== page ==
Worst consensus summer signings

Dennis Wideman gets his first look at the Washington crowd as a member of the Capitals. Mitchell Layton/Getty Images

When Craig Custance observed a positive consensus in the NHL statistical community about Michal Rozsival's one-year, $2 million deal in Chicago, it prompted me to figure out which other offseason deals provoked a similarly universal approval -- or disapproval.

That's why I asked 24 hockey statistics experts from across the continent to examine the summer signings involving unrestricted free agents who inked deals worth $1.5 million or more per year. They put secondary factors, such as jersey sales, team chemistry and positional scarcity, in the backseat and rated these deals simply based on who will -- and won't -- provide the most puck for the buck. The best and worst signings were ranked based on approval rating from the statistical community.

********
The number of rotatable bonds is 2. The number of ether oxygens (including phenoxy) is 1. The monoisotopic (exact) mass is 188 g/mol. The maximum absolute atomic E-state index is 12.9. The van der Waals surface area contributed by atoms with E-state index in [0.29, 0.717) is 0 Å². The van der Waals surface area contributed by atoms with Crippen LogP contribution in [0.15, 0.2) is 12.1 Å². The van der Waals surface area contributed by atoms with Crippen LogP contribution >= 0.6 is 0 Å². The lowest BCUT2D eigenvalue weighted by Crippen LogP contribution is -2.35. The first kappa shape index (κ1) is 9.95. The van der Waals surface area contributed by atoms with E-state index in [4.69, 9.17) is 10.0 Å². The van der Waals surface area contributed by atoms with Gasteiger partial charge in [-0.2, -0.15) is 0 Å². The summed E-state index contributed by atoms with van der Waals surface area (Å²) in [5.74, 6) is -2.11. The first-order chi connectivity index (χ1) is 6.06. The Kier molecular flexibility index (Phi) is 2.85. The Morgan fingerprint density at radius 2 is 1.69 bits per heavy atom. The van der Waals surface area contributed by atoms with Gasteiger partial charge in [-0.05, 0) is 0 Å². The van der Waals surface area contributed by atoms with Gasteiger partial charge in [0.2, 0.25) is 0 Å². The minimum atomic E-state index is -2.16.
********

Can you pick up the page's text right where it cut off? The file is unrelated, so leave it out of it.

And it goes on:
On Monday we looked at the consensus list of the top five offseason signings, all of which were low-risk, short-term deals for players with the potential to significantly outperform expectations, according to our panel.

Now it's time to look at the worst signings, though there were very few truly horrible deals, according to the panel.

All but two contracts earned the tacit approval of at least a third of our analysts -- it may have been three if the Shane Doan deal with Phoenix hadn't missed our September 13 cutoff -- though several deals that involved riskier terms or overpayments for more one-dimensional players were clearly frowned upon more than the others.

Here's a look at the worst consensus summer signings of 2012:

1. Dennis Wideman, Calgary, five years, $5.25 million per year
Approval: 6.5 percent
Concern: Not a two-way, top-pairing defenseman

Despite similar deals being received favorably -- such as 56.5 percent approval for Matt Carle's six-year, $5.5 million contract in Tampa Bay or 63.0 percent approval for Jason Garrison's six-year, $4.6 million deal in Vancouver -- Wideman's final agreement with Calgary received almost unanimous condemnation among our advanced stats gurus.